November celebrates young readers

There are many national observances during November. It is a month in which we celebrate aviation history, historic bridges, military families, and most importantly, our veterans. November is a month for giving thanks, and it is also a month for reading. Along with the previously mentioned observances, November claims National Family Literacy Day (November 1st) and National Young Readers Week (November 9-13th). The importance of reading cannot be overstated, and it is especially important to foster a love for reading at an early age.


There are many ways in which the Hudson City School District is nurturing young readers and boosting their confidence when it comes to reading. Silvia Buchinsky, a 4th grade teacher at Montgomery C. Smith Intermediate School, celebrated National Family Literacy Day a few days early, on October 30th, when she invited parent readers to her classroom. In what was dubbed the “Spooktacular Reading Event,” parents visited Buchinsky’s class to read Halloween and fall-themed stories. Two such stories were “The Littlest Pumpkin” by R. A. Herman and “Pete the Cat: Five Little Pumpkins” by James Dean.

Even the youngest of our students received the opportunity to grow as readers outside of the classroom. The ever-popular Scholastic Book Fair returned to John L. Edwards Primary School during the first week of November. The fair inherently promotes early literacy, but it also gives a sense of empowerment to young readers. This event offers children the chance to select books specific to their interests and reading levels.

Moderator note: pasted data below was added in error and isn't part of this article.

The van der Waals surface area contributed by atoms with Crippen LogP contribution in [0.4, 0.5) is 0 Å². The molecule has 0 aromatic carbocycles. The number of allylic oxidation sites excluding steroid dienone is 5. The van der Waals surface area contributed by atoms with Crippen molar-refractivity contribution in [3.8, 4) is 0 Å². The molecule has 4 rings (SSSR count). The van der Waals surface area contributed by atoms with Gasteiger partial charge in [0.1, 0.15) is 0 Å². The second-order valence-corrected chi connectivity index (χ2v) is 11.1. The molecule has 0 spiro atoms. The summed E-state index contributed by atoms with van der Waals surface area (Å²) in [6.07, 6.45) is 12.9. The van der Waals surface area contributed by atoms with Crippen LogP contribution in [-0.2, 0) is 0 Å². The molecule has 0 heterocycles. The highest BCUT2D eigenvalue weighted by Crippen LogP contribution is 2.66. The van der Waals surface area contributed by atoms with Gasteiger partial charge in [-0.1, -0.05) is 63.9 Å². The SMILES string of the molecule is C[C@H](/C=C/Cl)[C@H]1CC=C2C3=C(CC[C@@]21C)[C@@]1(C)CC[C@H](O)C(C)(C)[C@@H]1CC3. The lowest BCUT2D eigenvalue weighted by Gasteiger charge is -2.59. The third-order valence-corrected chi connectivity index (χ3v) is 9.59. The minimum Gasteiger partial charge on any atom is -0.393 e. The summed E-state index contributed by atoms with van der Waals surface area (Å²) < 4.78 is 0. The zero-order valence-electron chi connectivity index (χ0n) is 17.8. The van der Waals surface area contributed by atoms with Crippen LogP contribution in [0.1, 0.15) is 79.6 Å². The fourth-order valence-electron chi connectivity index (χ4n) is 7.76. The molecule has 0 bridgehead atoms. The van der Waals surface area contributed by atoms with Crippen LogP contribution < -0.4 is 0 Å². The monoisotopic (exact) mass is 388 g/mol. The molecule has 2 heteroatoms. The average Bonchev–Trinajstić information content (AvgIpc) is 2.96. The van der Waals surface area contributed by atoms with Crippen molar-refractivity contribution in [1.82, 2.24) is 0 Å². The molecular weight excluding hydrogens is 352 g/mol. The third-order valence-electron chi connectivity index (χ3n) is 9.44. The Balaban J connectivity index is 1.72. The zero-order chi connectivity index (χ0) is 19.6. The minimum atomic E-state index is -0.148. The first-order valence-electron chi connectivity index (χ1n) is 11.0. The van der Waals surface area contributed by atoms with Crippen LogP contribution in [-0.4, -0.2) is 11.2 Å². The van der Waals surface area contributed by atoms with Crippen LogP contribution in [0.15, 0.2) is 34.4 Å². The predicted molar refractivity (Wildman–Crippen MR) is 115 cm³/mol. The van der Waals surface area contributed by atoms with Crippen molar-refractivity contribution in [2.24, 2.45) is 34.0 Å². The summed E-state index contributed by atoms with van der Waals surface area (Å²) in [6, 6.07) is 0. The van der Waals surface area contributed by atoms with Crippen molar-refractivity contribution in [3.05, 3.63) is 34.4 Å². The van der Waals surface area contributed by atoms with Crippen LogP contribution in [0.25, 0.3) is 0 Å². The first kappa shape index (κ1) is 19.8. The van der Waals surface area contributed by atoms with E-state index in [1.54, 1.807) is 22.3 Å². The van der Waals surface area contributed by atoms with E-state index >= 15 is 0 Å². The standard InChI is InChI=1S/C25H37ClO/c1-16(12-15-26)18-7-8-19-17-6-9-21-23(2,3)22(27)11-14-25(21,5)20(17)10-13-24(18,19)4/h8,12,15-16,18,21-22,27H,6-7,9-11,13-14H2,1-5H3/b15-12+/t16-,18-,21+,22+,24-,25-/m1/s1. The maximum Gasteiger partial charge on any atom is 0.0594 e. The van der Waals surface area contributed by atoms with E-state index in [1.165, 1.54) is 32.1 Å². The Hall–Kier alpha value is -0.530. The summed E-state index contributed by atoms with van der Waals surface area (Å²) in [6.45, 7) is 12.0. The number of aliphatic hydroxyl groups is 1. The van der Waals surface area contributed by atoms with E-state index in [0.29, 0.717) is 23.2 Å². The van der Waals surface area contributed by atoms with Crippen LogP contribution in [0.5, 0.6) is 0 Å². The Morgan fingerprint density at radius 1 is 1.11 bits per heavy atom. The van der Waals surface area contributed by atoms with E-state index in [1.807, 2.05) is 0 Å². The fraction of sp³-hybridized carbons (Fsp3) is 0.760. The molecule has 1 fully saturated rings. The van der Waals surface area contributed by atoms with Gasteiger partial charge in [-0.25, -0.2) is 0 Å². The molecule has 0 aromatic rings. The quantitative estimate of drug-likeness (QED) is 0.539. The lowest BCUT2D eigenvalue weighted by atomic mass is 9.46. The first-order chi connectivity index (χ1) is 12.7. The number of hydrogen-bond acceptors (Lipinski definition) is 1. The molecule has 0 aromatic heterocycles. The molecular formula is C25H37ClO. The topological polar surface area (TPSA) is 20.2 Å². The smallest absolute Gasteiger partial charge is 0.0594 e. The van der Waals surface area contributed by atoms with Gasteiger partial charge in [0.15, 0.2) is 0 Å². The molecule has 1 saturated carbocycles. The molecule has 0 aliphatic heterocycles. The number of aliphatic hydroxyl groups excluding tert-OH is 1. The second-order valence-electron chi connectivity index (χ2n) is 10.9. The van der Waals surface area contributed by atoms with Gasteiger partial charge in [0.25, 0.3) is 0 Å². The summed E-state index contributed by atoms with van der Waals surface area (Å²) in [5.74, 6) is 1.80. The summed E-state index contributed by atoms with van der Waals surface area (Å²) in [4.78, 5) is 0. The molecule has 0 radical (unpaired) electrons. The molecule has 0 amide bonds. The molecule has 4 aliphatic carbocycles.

HR1Perhaps the biggest success for early literacy-related programs at HCSD is Hudson Reads, headed by literacy teacher Lisa Dolan. Hudson Reads takes place at MCSIS three days a week. Community “reading mentors” visit the MCSIS library during lunch periods to read with students who have signed up. The students and their mentors choose books from the shelves and then sit down to eat lunch and read. Selections range from stories to poetry to novels. One young female student was even seen with an Italian dictionary!

Students are able to strengthen their reading skills by listening to their mentors read as well as by practicing reading aloud themselves. The practice and support our students at MCSIS receive from their reading mentors gives the students the confidence to keep reading, both in school and just for fun!

The hugely successful Hudson Reads program would not possible without the help of the many community members who volunteer during the week to help students practice their reading skills, once again showcasing the incredible collaboration between our district and our community.

The best part is that most of these programs will not end once we enter December. The HCSD is continually finding ways to promote a love for reading throughout all grade levels. The fact that our parents and community members are as involved as they are speaks volumes about the dedication we all have to our students’ educations.